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Species Manduca quinquemaculatus - Five-spotted Hawk Moth - Hodges#7776

Five-Spotted Hawkmoth Larva - Manduca quinquemaculatus Five-Spotted Hawk Moth - Manduca quinquemaculatus Tomatoe Hornworm - Manduca quinquemaculatus Tomato Hornworm M. quinquemaculata? - Manduca quinquemaculatus Tomato Hornworm M. quinquemaculata? - Manduca quinquemaculatus Tomato Hornworm - Manduca quinquemaculatus What is this caterpillar - Manduca quinquemaculatus Manduca quinquemaculatus
Show images of: caterpillars · adults · both
Classification
Kingdom Animalia (Animals)
Phylum Arthropoda (Arthropods)
Subphylum Hexapoda (Hexapods)
Class Insecta (Insects)
Order Lepidoptera (Butterflies and Moths)
Superfamily Bombycoidea (Silkworm, Sphinx, and Royal Moths)
Family Sphingidae (Sphinx Moths)
Subfamily Sphinginae
Tribe Sphingini
Genus Manduca
Species quinquemaculatus (Five-spotted Hawk Moth - Hodges#7776)
Hodges Number
7776
Other Common Names
Tomato Hornworm
Synonyms and other taxonomic changes
Manduca quinquemaculatus (Haworth, 1803)
Sphinx quinquemaculata Haworth, 1803
Phlegethontius celeus Hübner, [1821]
Protoparce quinquemaculata ab. wirti Schaus, 1927
Explanation of Names
Latin quinque- "five" + maculata- "spotted"
Size
Wingspan 9-13.5 cm
Identification
Adult: Similar to Carolina Sphinx, but has five pairs of spots on abdomen, not six. Zig-zag lines on hindwing are sharp, separated by white.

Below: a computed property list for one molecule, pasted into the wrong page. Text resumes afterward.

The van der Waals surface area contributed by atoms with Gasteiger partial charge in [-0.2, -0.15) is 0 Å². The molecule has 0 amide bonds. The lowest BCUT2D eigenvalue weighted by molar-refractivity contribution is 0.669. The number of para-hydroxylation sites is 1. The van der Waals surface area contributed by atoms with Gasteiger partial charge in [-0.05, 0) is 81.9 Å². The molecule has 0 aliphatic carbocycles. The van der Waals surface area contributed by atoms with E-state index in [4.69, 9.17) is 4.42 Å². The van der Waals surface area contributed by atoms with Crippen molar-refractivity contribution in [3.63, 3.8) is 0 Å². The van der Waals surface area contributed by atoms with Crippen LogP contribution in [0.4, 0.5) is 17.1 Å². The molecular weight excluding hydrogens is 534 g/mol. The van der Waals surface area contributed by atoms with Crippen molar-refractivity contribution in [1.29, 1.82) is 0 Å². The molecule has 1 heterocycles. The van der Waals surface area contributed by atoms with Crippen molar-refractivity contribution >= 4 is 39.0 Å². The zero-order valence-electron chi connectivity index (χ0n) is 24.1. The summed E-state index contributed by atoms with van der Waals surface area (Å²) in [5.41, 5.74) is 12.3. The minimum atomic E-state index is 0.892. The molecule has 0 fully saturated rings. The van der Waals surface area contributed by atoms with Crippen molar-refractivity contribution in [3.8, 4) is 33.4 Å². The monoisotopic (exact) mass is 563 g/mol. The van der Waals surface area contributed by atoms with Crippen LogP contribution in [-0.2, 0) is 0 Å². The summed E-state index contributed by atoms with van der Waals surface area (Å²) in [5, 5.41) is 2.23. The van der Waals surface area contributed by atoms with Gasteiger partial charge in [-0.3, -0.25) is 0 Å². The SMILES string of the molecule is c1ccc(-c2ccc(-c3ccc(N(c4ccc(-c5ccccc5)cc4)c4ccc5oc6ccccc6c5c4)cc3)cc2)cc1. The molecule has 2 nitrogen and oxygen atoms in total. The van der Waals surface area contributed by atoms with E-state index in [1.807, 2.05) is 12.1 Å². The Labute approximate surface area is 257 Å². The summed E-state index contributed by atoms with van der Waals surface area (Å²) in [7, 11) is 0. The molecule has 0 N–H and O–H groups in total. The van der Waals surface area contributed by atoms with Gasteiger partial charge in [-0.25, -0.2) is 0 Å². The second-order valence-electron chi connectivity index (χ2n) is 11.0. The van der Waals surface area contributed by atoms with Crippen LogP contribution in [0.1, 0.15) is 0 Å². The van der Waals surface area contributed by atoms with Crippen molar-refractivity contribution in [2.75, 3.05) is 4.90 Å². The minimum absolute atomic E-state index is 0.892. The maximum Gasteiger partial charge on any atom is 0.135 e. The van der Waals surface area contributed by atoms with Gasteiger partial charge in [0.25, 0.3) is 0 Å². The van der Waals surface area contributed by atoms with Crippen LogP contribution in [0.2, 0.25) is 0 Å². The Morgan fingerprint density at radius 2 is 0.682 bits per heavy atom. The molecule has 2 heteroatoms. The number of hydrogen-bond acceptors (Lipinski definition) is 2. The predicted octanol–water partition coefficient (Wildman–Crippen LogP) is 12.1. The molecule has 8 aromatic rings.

Larva: The caterpillar has eight v-shaped stripes rather than the seven diagonal stripes of the similar Tobacco Hornworm (larva of Carolina Sphinx). The horn is also straight and blue-black rather than orange, yellow red. Unfortunately many images of these caterpillars found on the internet are misidentified. See National Gardening Association website for correctly identified image of larva.
Range
Includes eastern North America. More common in southern states, especially along the Gulf Coast.
Season
May-October
Food
Larvae feed on tomato, tobacco, and relatives (Solanaceae).
Adults take nectar from flowers including Japanese honeysuckle (Lonicera japonica), petunia (Petunia hybrida), bouncing bet (Saponaria officinalis), tobacco (Nicotiana), and phlox (Phlox).
Life Cycle
Pupates in soil and overwinters at that stage.
Remarks
Caterpillars are sometimes a pest of cultivated plants.
Adults fly at dusk.
See Also
Carolina Sphinx - Manduca sexta
Print References
Covell, p. 32, plate 3 #4
Salsbury, p. 323--photo of specimen, adult (1)